Revision notes for Auden's "Ode"

HideShow resource information
Preview of Ode

First 300 words of the document:

Ao2: Narrative Technique
Ao3: Ideas behind poetry
Ao4: Context:
Summary: In wartime, soldiers discuss the enemy, the origins of the conflict and the
patriotism of their side. They appear to be preparing for a decisive battle, but they
seem to be close to defeat.
Traditional verse form derived from ancient Greek models.
The most famous English odes are by Keats, which are reflective, lyrical and
Deals with images of violence and warfare
It is about the causes of conflict
Patriotism and jingoism
Deals with history and a sense of disintegration
Through of its sense of history, it deals with issues relating to time.
Fuller (1998) suggests that the poem is a metaphor for the "divided psyche"
Vivid and powerful details
Contains cryptic references which require interpretation.
Uses a kind of symbolic personification, in which Auden gives identities to the
seven deadly sins.
It may be symbolic of rebelliousness in general or of the divided psyche- the
censorious ego and the rebellious id.
Links to other poems:
The image of violent conflict is similar to that in "O What is that Sound."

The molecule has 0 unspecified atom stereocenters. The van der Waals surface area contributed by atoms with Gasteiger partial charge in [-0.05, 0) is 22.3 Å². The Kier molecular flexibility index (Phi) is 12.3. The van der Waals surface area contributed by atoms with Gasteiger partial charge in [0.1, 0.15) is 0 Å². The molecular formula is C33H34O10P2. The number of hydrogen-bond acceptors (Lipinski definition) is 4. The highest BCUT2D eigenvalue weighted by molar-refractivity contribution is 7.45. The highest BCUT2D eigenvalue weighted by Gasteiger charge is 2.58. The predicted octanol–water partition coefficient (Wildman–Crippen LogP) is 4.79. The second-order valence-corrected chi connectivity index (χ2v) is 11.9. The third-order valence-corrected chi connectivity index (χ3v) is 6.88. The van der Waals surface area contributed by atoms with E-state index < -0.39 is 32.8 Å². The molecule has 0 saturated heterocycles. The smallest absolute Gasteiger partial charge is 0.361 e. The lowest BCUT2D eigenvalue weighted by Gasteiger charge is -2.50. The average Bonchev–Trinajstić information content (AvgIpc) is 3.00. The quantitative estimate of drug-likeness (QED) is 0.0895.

Its bleak view of international politics is similar to that in "September 1st 1939"
The sinister suggestions in "O Where are You Going?" are developed further in
this poem.
Depressing views expressed in "Miss Gee" and "As I walked out one evening"
are echoed here.
Cryptic references and a sense of hopelessness are shared with this poem and
"If I Could Tell You."

Other pages in this set

Page 2

Preview of page 2

Here's a taster:

Aspects of Narrative:
Refers back to the origins of the conflict
Refers to the stories that the soldiers have heard about their nation's history.
Deals with a time in which something is about to happen.…read more

Page 3

Preview of page 3

Here's a taster:

Stanza 5:
The world has become its grievances
Embedded within our history, the state of perpetual violence/competition
Stanza 7:
Everything about childhood; power/conquering
Easy belief that man and God are on the same size; is Auden questioning that
we are wrong to think this?
Stanza 8:
Naïve to think our views are the only ones that stand
Stanza 9:
How has this fear been indoctrinated within us?
Perpetual aggression and war
Stanza 11:
Personification of the seven deadly sins; it is as though they are…read more

Page 4

Preview of page 4

Here's a taster:

Ao4: Context:
Stanza 2:
"tall white Gods"
Stanza 6:
Auden; reflects him as he is the opposite of the stereotypical male.…read more


No comments have yet been made

Similar English Literature resources:

See all English Literature resources »See all resources »